With the passing of November 4, 2014, has come another cycle of debate, discussion, and voting in the United States. Every two years U.S. citizens participate in this ritual by voting for local, county, state, and national leaders to serve and protect their interests. In the months before these elections we are constantly told by politicians, celebrities, and even religious leaders that we must make our voices heard by voting. When we leave the polls we get “I Voted” stickers that act as self-assuring indications to ourselves and others that we’ve participated in the democratic process and have successfully completed our civic duty.
But is voting alone really enough to fill that civic duty? To what extent should we be held responsible for the consequences of our votes? Must all democratic governmental changes take place within the system, or are there acceptable strategies for enacting change through outside activism? Might there be ethical or moral issues with voting in a representative democracy? These questions were hotly debated in the United States during the nineteenth century, a time when American representative democracy was still in its infancy and most countries were still run by monarchies and aristocrats. Caleb McDaniel’s recent publication The Problem of Democracy in the Age of Slavery: Garrisonian Abolitionists and Transatlantic Reform illuminates these debates as they took place within the abolitionist movement from 1831-1865.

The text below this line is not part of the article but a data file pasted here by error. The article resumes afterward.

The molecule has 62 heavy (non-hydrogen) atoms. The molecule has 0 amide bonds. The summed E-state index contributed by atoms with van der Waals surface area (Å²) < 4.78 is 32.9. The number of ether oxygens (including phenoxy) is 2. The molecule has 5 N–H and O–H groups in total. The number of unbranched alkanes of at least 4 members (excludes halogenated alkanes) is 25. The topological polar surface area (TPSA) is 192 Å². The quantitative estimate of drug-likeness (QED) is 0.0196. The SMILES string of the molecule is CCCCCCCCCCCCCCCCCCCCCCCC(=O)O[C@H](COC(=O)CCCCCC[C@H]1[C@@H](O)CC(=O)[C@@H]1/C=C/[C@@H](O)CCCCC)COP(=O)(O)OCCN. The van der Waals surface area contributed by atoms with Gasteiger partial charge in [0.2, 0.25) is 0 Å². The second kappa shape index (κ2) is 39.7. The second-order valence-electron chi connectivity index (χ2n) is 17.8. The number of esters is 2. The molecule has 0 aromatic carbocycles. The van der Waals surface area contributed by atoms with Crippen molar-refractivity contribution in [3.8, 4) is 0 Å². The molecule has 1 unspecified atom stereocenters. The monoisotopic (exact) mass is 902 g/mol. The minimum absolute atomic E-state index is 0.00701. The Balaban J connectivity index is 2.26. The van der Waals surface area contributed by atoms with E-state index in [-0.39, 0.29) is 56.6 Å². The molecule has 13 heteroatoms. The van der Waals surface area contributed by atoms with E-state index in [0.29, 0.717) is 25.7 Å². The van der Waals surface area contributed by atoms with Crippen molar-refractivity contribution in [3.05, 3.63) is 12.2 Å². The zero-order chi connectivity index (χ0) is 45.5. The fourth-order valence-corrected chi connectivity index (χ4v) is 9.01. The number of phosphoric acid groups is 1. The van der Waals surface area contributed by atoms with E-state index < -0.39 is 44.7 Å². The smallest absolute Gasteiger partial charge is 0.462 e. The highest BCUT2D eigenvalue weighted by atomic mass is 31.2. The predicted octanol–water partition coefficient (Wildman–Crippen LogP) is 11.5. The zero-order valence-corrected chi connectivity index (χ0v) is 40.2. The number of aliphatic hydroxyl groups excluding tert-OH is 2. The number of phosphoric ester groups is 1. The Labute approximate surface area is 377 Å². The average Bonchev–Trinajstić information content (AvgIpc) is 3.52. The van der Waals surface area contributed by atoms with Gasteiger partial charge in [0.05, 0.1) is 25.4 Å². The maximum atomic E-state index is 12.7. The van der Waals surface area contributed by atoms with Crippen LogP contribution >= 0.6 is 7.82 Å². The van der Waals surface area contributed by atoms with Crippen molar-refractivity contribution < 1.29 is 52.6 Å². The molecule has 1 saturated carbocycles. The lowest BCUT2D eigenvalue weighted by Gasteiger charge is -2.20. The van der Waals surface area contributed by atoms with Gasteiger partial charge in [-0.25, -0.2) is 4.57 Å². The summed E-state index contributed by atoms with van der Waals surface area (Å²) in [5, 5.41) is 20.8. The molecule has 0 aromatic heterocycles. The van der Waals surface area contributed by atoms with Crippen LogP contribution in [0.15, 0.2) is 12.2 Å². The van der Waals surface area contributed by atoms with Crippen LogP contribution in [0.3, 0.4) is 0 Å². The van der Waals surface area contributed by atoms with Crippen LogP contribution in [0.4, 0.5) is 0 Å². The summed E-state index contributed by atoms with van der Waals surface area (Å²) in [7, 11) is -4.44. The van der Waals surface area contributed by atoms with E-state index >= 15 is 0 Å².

Antebellum abolitionists are well-known in history for their strong opposition to slavery, their desire to see the institution abolished immediately, and their wish to provide suffrage rights and political equality for African Americans. As McDaniel points out, however, abolitionists also read about and debated a wide range of issues intimately associated with slavery, including free speech, democracy, nationalism, and religion. Within these debates emerged different perspectives about the merits of voting and whether or not it would help in the fight to end slavery in the United States. Garrisonian abolitionists, named after their leader William Lloyd Garrison, took a decided stand against voting or running for political office in the years before the Civil War, arguing that political agitation outside the system would be most effective in convincing Americans to call for the end of slavery.